Powers and abilitiesEdit

Voyager has the ability to create portals that teleport herself and others through time and space with no apparent limitations on distance; she was able to take the Challenger to the Far Shore, the "furthest point of life and death",[8] and transport the Avengers through time to the Hyborian Age.[12] However, use of these powers repeatedly or on large numbers of people is draining on Voyager, requiring her to rest before using them again.[17] Voyager is also able to fly through her quantum powers.[2]

Her powers also extend to the ability to "travel through memories", implanting new memories of herself and altering existing ones to include her.[5] This ability was unable to affect the synthetic Vision, and when the truth was revealed to the other Avengers, they quickly realised that their memories were fake.[6]

Other versionsEdit

  • As established by the Appendix to the Handbook of the Marvel Universe, the fictional backstory that Voyager gave to the Avengers is true in the alternate reality of Earth-17122. On this Earth, Valerie Vector was the daughter of scientist Arthur Vector, who gained her quantum powers when she ran into the path of one of her father's experiments after hearing that her mother wanted a divorce. Voyager served as a superhero and Avenger for years until she was seemingly killed during a fight with the Squadron Sinister.[2][18]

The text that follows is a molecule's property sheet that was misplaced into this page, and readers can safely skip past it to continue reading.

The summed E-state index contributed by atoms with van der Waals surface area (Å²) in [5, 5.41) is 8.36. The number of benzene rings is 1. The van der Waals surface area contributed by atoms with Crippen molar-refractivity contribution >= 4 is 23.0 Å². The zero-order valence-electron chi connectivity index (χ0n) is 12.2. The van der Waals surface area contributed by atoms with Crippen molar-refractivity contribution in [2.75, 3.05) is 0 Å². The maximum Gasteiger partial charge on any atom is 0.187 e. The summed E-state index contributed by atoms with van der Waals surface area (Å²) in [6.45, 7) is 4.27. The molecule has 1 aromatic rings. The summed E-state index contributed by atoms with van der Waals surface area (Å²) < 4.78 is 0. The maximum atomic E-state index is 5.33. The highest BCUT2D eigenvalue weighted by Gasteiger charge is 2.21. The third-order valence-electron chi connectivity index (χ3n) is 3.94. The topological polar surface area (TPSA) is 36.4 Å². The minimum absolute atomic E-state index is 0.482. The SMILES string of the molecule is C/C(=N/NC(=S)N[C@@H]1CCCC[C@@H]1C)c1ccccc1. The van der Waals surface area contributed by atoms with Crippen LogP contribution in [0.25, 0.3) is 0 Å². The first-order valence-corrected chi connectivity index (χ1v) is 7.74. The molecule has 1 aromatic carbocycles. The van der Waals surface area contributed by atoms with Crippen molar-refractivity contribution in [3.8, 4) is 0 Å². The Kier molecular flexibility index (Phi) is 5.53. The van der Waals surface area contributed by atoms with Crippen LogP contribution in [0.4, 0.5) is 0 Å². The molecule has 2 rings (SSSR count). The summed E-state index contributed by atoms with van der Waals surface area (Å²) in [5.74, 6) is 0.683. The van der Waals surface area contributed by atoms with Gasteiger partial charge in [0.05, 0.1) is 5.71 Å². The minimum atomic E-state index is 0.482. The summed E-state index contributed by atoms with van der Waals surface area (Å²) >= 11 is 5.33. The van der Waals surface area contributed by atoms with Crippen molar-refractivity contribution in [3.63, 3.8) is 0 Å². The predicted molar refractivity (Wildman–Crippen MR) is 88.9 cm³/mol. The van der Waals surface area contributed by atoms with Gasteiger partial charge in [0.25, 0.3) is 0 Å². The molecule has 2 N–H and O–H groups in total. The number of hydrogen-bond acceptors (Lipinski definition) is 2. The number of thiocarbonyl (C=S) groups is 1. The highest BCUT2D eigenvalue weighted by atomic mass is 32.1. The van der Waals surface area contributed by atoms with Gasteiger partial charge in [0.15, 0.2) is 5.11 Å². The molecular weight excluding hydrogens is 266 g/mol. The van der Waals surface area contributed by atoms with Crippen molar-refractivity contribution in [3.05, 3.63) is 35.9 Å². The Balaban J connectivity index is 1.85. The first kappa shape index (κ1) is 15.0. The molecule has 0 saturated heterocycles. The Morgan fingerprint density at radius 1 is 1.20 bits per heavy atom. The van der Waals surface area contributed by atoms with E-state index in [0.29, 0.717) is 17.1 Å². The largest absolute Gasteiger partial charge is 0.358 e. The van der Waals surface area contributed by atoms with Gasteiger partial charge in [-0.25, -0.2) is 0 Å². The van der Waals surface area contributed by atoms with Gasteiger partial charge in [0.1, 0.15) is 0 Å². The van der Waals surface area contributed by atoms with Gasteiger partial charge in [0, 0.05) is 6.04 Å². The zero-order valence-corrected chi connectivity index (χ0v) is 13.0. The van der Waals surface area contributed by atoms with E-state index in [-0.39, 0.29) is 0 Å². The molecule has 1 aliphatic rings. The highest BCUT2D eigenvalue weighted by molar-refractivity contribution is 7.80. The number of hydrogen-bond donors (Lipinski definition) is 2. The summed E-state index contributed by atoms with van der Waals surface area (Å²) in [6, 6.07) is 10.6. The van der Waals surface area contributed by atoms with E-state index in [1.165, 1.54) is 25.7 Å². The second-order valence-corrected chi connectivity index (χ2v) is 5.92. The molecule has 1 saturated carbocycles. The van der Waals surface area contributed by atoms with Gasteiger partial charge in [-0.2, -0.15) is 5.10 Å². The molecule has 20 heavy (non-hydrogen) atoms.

ReceptionEdit

Speculation about Voyager's true identity following her reveal was widespread, with comics journalism sites including Newsarama and Bleeding Cool offering multiple theories for the character's origin, including Valeria Richards, Ayesha, and Edwin Jarvis as possibilities.[19][20]

The reveal of Voyager's real origin in Avengers #684 received generally positive reviews from comics critics,[21] with Adventures in Poor Taste complimenting the "painstaking thought about craft from the writing team" involved in making the truth unexpected to comics-savvy readers. [22]